from v$nls_parameters
        where parameter = 'NLS_TIMESTAMP_TZ_FORMAT';
        
        dummy_tstz := to_timestamp_tz( i_expr, i_format);
    end if;
    
    return 1;
exception 
    when e_missing_type then 
        raise_application_error(-20000, 'A type to convert to must be specified');
    when e_unsupported_type then
        raise_application_error(-20001, q'[Target type is not supported by this function. You haven't written that bit yet !]');
    when others then
        -- conversion has failed
        return 0;
end is_valid_conversion;
/

Sure enough, when you run this, the results are the same :

select id, 
    is_valid_conversion( id, 'NUMBER')
from historic_events_stg;

ID  ISNUM
--- -----
ONE     0
2       1
3       1
4       1
5       1
6       1
7       1
select event_ts, 
    is_valid_conversion(event_ts, 'DATE') as isdate
from historic_events_stg; 

EVENT_TS                  ISDATE
------------------------- ------
April 14 1828                  0
DEC-17-1903                    0
5 July 1948                    1
July 20 1969 20:17:40 UTC      0
19901112                       0
30-JUN-1997                    1
06/29/2007                     0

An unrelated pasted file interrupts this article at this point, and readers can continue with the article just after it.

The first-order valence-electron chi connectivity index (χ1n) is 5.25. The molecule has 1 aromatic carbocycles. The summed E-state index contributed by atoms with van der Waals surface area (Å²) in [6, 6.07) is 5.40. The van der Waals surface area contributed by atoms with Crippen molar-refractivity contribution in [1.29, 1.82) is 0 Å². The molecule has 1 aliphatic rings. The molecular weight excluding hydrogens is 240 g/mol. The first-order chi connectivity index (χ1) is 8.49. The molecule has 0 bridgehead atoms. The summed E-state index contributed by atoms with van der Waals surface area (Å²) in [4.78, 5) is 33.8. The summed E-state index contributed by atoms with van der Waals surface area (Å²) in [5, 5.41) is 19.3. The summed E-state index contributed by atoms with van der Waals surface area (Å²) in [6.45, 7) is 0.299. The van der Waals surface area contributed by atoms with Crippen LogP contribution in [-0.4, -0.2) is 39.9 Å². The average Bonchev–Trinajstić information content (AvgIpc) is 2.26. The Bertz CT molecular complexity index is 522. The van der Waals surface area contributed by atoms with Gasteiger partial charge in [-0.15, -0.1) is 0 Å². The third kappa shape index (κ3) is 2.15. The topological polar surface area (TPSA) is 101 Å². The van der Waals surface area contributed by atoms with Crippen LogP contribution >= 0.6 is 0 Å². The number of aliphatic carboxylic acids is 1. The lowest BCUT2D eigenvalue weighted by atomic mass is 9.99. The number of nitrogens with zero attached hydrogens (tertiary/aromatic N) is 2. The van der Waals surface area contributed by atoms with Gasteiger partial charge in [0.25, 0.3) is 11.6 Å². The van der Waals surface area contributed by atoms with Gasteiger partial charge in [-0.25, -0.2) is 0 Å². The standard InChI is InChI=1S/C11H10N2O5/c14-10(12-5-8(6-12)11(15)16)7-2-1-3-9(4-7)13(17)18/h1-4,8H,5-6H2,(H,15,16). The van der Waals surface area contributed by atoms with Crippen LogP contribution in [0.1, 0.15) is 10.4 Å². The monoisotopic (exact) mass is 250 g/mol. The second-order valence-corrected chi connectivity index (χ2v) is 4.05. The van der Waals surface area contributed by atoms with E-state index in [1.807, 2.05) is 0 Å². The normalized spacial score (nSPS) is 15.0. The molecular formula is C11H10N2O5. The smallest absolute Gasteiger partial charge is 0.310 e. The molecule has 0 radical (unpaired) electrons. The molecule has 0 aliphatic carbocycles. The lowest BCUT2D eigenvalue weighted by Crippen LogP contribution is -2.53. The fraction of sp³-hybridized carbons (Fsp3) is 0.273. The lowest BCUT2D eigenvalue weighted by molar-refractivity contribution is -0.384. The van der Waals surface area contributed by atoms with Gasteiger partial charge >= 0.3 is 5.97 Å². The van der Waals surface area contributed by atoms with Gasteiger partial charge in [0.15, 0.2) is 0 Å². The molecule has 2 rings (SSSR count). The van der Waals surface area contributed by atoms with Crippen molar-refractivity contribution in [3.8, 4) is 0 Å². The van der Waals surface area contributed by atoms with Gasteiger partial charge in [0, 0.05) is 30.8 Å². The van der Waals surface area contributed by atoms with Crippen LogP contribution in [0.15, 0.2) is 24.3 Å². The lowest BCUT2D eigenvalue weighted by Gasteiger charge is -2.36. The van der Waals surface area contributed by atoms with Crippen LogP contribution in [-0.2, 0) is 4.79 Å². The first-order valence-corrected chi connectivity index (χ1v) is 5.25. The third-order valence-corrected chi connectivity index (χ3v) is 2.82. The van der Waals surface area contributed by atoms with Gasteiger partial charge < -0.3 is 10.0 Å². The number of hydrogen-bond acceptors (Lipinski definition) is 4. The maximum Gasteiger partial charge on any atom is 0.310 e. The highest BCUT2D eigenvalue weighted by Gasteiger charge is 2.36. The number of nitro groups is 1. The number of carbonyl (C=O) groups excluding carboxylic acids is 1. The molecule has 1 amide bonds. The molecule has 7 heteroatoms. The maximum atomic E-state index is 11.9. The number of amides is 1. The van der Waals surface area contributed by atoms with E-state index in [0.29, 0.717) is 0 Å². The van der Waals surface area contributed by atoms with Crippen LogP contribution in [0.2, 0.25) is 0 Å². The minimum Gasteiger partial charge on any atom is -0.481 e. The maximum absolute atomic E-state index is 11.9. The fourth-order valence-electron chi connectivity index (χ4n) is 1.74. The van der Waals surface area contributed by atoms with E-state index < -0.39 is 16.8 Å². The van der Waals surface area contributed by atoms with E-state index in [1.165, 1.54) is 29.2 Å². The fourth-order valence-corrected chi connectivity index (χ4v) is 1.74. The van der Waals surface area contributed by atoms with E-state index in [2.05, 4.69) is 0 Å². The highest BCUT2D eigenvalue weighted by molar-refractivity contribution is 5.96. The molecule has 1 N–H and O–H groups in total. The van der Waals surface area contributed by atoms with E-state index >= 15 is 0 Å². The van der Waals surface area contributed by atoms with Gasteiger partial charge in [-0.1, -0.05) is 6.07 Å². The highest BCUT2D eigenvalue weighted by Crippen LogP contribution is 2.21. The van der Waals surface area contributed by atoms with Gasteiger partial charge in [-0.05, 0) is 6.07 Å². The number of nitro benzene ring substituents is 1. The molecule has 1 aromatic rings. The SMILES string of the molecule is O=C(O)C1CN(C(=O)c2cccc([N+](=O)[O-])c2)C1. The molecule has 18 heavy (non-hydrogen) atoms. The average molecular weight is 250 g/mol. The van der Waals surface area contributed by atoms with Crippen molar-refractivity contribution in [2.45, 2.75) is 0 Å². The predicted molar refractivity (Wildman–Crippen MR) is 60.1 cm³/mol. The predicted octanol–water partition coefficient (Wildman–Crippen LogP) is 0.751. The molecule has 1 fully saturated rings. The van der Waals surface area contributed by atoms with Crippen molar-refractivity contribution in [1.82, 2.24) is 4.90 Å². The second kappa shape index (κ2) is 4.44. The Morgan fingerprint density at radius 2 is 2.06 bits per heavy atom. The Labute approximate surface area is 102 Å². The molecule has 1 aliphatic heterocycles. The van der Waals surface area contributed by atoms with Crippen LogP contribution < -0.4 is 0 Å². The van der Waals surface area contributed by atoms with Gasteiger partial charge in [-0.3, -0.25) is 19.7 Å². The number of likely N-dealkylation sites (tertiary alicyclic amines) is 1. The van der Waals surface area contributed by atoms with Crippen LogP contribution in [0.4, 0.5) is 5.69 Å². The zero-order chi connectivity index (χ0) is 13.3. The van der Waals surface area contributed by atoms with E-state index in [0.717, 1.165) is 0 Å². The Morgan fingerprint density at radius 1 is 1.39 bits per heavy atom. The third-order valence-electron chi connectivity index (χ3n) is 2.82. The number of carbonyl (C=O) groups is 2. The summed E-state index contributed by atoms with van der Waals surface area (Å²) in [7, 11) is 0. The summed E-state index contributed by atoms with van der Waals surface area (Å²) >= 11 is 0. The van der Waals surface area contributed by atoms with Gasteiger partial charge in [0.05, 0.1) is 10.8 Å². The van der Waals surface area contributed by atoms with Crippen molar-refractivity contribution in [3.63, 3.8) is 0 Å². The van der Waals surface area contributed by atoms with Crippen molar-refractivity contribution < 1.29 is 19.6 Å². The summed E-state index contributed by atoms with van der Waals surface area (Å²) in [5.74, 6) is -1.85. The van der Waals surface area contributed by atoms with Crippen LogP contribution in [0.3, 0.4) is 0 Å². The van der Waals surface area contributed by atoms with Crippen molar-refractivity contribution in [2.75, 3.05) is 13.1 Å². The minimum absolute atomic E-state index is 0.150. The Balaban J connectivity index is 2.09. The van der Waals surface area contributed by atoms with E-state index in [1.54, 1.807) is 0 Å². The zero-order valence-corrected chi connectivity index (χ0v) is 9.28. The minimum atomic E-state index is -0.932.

select event_ts, 
    is_valid_conversion(event_ts, 'DATE', 'MON-DD-YYYY') as isdate
from historic_events_stg; 

EVENT_TS                           ISDATE
------------------------------ ----------
April 14 1828                           1
DEC-17-1903                             1
5 July 1948                             0
July 20 1969 20:17:40 UTC               0
19901112                                0
30-JUN-1997                             0
06/29/2007                              0
 
select event_ts,
    is_valid_conversion(event_ts, 'TIMESTAMP WITH TIME ZONE')
from historic_events_stg
where id = '4';

EVENT_TS                          IS_TSTZ
------------------------------ ----------
July 20 1969 20:17:40 UTC               1

Of course, this is no substitute for a built-in SQL function in terms of both functionality and performance. However, it may provide the basis of something useful if you’re not in a position to play with all those 12c goodies just yet.